THE Democratic Republic of Congo (DRC)’s railway giant, Societe Nationale des chemins de fer du Congo (SNCC), yesterday toured National Railways of Zimbabwe (NRZ) facilities to assess how the two firms could enhance their transportation systems.


Officials said SNCC was keen on refurbishing NRZ’s high-sided wagons to bolster bulk cargo shipment between Harare and Kinshasa.


High-sided wagons have a level floor and solid sides with at least one door on each side.


They are mainly used for transporting bulk goods, such as coal, scrap, steel and wood.


Official statistics showed that  NRZ has 3 626 high-sided wagons.

National Railways of Zimbabwe train

Of these, only 2 314 are currently in service, while those out of operation are vacuum-braked wagons that are in a poor condition. Only 31 of these wagons received in 2016 have dual braking systems, which are acceptable in some of the region’s key economies.


“DRC will choose from these, the ones they will supply spares and shall be dedicated to ferrying coal to DRC and from DRC identified traffic destined for Zimbabwe and beyond,” NRZ acting spokesperson Martin Banda said.


The high-level delegation arrived in Zimbabwe on Sunday, headed by SNCC’s technical director David Shimbi Lubanga, wagons manager Ngoy Wa Ngoy and business development manager Kubelwa Ilunga.


In a statement yesterday, Banda said officials from SNCC were using the visit to cement and enhance co-operation between the two railway companies.


Banda said the visit came hard on the heels of the signing of a memorandum of agreement between NRZ general manager Respina Zinyanduko and SNCC director of operations Marc Manyanga Ndambo in Bulawayo last month.


“As Southern African Railway Association members or bloc, it has been realised that co-operation and collaboration between regional rail companies is important as they are facing stiff competition from road competition,” he said.


“This has invoked the desire to promote the transformation of each country’s and regional economy through provision of innovative, seamless, reliable and cost-effective logistics solutions for goods and passengers.”


“Indeed, the railway is reorganising itself to become competitive and despite stiff competition, railway as a mode of transport is there to stay,” he said.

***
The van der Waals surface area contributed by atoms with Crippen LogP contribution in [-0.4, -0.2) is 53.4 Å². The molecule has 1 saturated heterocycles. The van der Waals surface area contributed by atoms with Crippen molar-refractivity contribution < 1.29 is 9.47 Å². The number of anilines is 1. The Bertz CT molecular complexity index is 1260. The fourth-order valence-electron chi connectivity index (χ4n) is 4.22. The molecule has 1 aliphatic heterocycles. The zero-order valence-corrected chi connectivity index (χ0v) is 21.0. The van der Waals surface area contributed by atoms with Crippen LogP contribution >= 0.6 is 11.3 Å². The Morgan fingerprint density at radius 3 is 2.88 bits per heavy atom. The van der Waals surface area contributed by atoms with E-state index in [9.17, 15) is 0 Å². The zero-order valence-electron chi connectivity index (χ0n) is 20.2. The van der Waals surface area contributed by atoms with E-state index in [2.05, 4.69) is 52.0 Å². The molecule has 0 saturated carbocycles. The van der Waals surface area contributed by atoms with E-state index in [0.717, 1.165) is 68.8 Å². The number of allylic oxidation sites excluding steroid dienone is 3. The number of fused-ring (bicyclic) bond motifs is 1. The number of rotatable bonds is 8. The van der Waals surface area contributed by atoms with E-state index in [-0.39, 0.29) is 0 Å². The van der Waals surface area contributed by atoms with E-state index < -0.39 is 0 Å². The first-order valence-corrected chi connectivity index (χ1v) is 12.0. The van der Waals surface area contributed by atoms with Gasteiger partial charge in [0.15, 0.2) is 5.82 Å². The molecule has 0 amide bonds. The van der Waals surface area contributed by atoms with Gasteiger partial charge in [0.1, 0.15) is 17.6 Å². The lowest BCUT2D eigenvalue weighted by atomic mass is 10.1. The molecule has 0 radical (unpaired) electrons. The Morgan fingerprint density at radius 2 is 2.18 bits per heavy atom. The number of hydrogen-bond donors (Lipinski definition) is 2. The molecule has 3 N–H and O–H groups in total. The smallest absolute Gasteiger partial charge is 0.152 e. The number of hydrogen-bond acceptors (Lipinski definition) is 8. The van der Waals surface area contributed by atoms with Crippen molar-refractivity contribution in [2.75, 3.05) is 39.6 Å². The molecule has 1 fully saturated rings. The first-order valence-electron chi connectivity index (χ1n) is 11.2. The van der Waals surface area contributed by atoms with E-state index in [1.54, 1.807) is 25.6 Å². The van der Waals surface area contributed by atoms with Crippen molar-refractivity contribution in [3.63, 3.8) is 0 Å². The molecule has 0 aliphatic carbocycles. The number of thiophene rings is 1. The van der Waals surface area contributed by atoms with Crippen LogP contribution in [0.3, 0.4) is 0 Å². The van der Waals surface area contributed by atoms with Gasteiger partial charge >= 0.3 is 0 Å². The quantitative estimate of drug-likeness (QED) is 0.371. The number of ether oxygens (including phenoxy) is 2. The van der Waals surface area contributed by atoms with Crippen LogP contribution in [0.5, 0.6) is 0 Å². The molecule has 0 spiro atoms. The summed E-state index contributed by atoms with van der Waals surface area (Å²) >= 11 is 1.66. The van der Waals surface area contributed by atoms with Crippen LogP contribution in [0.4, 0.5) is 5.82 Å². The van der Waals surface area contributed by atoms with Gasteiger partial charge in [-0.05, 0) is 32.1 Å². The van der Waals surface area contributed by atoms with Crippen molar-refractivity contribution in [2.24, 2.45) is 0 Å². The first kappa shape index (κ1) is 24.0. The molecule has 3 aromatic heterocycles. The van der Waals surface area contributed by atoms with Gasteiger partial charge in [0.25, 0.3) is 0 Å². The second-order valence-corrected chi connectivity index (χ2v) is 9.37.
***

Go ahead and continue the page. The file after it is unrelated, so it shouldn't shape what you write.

Banda said there was no other technology that was about to replace the railway transportation system in any economy.


“The tour is, therefore, a follow-up to assess the state of the 200 NRZ high-sided wagons which, under the agreement, the NRZ will, in partnership with SNCC, refurbish in order to ferry coal from Hwange in Zimbabwe to Kolwezi in the DRC while exploring ways to increase rail traffic between the two corridors,” he said.


During the week-long tour, Banda said the two rail giants’ senior officials would undertake on-the-spot inspection of the NRZ rolling stock, workshops, marshalling yards and proffer strategies on lobbying their respective governments to support their national transportation masterplans that define cargo for rail and for road.


“The use of rail to carry bulky cargo will translate into several benefits that include reduction in road traffic accidents and deaths, less damage to the national road network caused by haulage trucks carrying cargo ideal for rail transport and a realisation of the cost effectiveness of moving both bulk raw materials and finished products with one unit train load being equivalent to 33 road trucks, hence less salary cost for and carbon emissions into the environment and low fuel consumption and resultantly saving in foreign currency and benefiting downstream industries and the men and women on the streets,” he said.


Banda said NRZ was undertaking these initiatives to build its capacity, develop export markets and strengthen economic partnership agreements. He said the tour by SNCC officials was in line with that strategy.

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